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Hormone replacement therapy

BMJ 2002; 325 doi: https://doi.org/10.1136/bmj.325.7356.113 (Published 20 July 2002) Cite this as: BMJ 2002;325:113

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Why are commentators on WHI not mentioning.....?

I sincerely hope it (The WISDOM study) does continue. The more I
examine the WHI figures the more I feel all it has done is muddy the
waters. Why are commentators not addressing the obvious flaws? For
example;

The average age on entry was 63.2 yrs - 66% were between 60 and 79,
meaning the figures are largely those of women who have already suffered
significant accelerated degenerative changes before they got the
replacement. We may slow the clock, but we cannot turn it back - that is
all
these figures showing negative effects on cardiovascular disease would
seem to show.

Add the fact that with an oestrogen dependent tumor you would expect
them to be growing faster locally, being picked up earlier, (thereby
improving the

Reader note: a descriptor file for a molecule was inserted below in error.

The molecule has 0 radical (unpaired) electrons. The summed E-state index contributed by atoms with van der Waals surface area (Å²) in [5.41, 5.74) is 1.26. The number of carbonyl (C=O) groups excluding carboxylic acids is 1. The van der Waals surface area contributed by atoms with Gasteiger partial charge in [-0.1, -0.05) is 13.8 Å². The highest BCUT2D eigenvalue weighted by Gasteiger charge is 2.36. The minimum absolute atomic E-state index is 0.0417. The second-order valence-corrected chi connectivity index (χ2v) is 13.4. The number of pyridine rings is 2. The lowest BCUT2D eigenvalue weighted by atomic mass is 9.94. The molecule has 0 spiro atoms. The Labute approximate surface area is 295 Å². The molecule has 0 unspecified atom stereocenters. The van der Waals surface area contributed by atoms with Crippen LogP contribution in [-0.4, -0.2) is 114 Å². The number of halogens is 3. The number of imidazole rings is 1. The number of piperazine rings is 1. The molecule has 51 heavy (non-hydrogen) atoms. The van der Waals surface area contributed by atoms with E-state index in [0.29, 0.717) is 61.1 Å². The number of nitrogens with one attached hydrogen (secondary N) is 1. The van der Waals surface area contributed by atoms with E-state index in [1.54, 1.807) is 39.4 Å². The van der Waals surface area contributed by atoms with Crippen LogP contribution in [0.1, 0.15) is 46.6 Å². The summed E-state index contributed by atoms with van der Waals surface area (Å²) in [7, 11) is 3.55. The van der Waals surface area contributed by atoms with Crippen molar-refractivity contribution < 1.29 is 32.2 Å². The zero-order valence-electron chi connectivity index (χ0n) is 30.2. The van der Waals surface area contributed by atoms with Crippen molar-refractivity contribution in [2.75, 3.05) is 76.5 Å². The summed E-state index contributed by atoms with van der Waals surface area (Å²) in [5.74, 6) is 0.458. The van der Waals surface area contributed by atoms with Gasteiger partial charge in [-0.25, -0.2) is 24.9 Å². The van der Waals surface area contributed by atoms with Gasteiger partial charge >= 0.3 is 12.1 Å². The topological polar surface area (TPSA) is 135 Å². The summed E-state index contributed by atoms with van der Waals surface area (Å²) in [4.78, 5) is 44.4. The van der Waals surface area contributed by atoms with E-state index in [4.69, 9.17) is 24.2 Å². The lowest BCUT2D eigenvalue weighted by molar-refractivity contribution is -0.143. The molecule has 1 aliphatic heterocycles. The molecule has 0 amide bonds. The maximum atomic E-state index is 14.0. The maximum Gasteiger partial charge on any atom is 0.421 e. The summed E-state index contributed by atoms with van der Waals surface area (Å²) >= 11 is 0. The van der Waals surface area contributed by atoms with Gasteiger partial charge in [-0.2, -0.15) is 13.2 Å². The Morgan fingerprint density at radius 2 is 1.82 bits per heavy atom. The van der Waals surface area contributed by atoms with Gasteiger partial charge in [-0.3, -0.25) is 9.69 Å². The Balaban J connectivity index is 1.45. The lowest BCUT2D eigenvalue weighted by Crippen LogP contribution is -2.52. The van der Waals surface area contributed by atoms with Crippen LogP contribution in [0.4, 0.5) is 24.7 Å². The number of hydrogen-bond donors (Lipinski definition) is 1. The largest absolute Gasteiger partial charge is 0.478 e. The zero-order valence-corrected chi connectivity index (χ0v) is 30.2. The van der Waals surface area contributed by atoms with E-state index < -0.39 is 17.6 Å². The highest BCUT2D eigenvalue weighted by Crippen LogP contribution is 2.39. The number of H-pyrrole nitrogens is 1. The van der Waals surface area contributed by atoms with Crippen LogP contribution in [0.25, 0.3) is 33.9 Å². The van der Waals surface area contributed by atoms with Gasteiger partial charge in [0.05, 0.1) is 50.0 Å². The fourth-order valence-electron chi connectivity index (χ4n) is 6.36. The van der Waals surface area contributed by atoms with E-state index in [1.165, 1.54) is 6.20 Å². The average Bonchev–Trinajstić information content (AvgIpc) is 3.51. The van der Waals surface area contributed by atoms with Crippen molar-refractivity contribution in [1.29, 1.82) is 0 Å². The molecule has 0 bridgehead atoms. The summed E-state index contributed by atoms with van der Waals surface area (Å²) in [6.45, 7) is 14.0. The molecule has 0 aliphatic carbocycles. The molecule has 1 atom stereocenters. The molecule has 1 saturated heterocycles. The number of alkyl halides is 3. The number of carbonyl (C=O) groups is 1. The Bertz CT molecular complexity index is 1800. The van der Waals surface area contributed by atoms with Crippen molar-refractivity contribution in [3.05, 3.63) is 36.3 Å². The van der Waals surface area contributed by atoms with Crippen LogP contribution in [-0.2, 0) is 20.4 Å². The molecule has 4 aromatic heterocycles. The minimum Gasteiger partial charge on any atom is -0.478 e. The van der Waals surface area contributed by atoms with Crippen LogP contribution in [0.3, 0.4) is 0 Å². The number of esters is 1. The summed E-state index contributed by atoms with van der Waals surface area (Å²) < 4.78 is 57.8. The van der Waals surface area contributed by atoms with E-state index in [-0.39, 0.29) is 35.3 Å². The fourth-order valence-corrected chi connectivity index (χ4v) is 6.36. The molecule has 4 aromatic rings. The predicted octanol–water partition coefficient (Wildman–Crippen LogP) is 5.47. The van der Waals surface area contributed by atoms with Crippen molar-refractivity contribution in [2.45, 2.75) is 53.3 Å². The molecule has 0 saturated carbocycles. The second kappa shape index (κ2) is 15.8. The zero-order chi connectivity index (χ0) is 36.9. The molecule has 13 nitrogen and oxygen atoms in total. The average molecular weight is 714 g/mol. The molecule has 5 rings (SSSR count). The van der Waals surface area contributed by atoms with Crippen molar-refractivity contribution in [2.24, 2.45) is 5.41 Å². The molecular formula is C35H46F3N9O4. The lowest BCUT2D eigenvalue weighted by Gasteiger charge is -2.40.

outcome by removal before metastasis one might well infer - other studies
support that), and therefore giving the illusion early on of increased
incidence. If only they had recruited more newly menopausal women, and
continued it longer?

Consider also the fact that elderly women untreated are hypo-
coagulable if anything - they bleed easier, ask any anaesthetist, - think
about their GI susceptability to NSAIDs - which might well mean their
favoured status re thrombo-embolism is the perverse effect of a lower than
normal thrombosis incidence. We may never know now, and this is serious.
We really need to know the truth here, but with this study, I find myself
wondering why they bothered? Two thirds of them were already out the
stable door. This may well be a case of 'the Emperor's clothes.'

Competing interests: No competing interests

24 July 2002
Peter R Bradley
General Practitioner
Springwood, QLD, 4127